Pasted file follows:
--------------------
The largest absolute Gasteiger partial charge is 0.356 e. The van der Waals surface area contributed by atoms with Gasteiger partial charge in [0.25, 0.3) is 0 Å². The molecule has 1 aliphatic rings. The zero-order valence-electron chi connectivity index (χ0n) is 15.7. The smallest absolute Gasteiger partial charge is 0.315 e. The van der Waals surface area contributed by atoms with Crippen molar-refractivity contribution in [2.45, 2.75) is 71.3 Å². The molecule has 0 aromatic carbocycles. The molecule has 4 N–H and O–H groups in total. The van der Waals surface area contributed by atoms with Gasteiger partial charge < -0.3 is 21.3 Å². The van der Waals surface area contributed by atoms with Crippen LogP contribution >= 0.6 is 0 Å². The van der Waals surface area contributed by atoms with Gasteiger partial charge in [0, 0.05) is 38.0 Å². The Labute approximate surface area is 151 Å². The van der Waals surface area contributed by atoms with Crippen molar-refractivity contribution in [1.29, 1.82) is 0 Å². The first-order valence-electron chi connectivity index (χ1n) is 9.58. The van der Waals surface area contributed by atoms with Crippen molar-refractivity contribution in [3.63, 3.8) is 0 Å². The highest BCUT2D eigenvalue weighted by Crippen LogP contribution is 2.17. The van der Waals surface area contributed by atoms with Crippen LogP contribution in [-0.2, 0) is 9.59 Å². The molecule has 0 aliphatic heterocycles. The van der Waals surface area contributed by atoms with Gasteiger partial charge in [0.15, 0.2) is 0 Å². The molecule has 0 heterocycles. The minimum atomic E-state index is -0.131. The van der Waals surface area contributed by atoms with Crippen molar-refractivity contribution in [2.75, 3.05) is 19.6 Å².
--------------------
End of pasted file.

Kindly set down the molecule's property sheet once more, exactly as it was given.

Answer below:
The largest absolute Gasteiger partial charge is 0.356 e. The van der Waals surface area contributed by atoms with Gasteiger partial charge in [0.25, 0.3) is 0 Å². The molecule has 1 aliphatic rings. The zero-order valence-electron chi connectivity index (χ0n) is 15.7. The smallest absolute Gasteiger partial charge is 0.315 e. The van der Waals surface area contributed by atoms with Crippen molar-refractivity contribution in [2.45, 2.75) is 71.3 Å². The molecule has 0 aromatic carbocycles. The molecule has 4 N–H and O–H groups in total. The van der Waals surface area contributed by atoms with Gasteiger partial charge < -0.3 is 21.3 Å². The van der Waals surface area contributed by atoms with Crippen LogP contribution >= 0.6 is 0 Å². The van der Waals surface area contributed by atoms with Gasteiger partial charge in [0, 0.05) is 38.0 Å². The Labute approximate surface area is 151 Å². The van der Waals surface area contributed by atoms with Crippen molar-refractivity contribution in [1.29, 1.82) is 0 Å². The first-order valence-electron chi connectivity index (χ1n) is 9.58. The van der Waals surface area contributed by atoms with Crippen molar-refractivity contribution in [3.63, 3.8) is 0 Å². The highest BCUT2D eigenvalue weighted by Crippen LogP contribution is 2.17. The van der Waals surface area contributed by atoms with Crippen LogP contribution in [-0.2, 0) is 9.59 Å². The molecule has 0 aliphatic heterocycles. The van der Waals surface area contributed by atoms with Gasteiger partial charge in [0.15, 0.2) is 0 Å². The molecule has 0 heterocycles. The minimum atomic E-state index is -0.131. The van der Waals surface area contributed by atoms with Crippen molar-refractivity contribution in [2.75, 3.05) is 19.6 Å².